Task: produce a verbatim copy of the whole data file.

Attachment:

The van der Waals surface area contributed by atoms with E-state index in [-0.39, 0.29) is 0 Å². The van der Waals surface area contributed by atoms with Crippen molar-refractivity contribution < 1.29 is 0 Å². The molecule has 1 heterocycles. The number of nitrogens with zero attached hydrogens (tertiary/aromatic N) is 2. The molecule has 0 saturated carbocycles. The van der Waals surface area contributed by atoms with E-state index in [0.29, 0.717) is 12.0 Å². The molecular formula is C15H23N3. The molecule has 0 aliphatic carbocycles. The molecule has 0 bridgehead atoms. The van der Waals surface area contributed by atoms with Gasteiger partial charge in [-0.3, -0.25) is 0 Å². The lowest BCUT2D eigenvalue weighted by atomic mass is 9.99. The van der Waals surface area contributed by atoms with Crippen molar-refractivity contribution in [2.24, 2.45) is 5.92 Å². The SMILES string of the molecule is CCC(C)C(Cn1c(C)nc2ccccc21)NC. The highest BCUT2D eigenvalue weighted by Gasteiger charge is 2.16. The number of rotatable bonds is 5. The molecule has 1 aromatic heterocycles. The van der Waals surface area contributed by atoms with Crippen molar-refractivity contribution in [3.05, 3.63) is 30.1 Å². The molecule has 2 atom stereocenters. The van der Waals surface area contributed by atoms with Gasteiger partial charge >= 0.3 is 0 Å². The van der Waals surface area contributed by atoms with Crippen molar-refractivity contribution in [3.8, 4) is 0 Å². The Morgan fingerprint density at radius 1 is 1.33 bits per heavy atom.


The van der Waals surface area contributed by atoms with E-state index in [-0.39, 0.29) is 0 Å². The van der Waals surface area contributed by atoms with Crippen molar-refractivity contribution < 1.29 is 0 Å². The molecule has 1 heterocycles. The number of nitrogens with zero attached hydrogens (tertiary/aromatic N) is 2. The molecule has 0 saturated carbocycles. The van der Waals surface area contributed by atoms with E-state index in [0.29, 0.717) is 12.0 Å². The molecular formula is C15H23N3. The molecule has 0 aliphatic carbocycles. The molecule has 0 bridgehead atoms. The van der Waals surface area contributed by atoms with Gasteiger partial charge in [-0.3, -0.25) is 0 Å². The lowest BCUT2D eigenvalue weighted by atomic mass is 9.99. The van der Waals surface area contributed by atoms with Crippen molar-refractivity contribution in [2.24, 2.45) is 5.92 Å². The SMILES string of the molecule is CCC(C)C(Cn1c(C)nc2ccccc21)NC. The highest BCUT2D eigenvalue weighted by Gasteiger charge is 2.16. The number of rotatable bonds is 5. The molecule has 1 aromatic heterocycles. The van der Waals surface area contributed by atoms with Crippen molar-refractivity contribution in [3.05, 3.63) is 30.1 Å². The molecule has 2 atom stereocenters. The van der Waals surface area contributed by atoms with Gasteiger partial charge >= 0.3 is 0 Å². The van der Waals surface area contributed by atoms with Crippen molar-refractivity contribution in [3.8, 4) is 0 Å². The Morgan fingerprint density at radius 1 is 1.33 bits per heavy atom.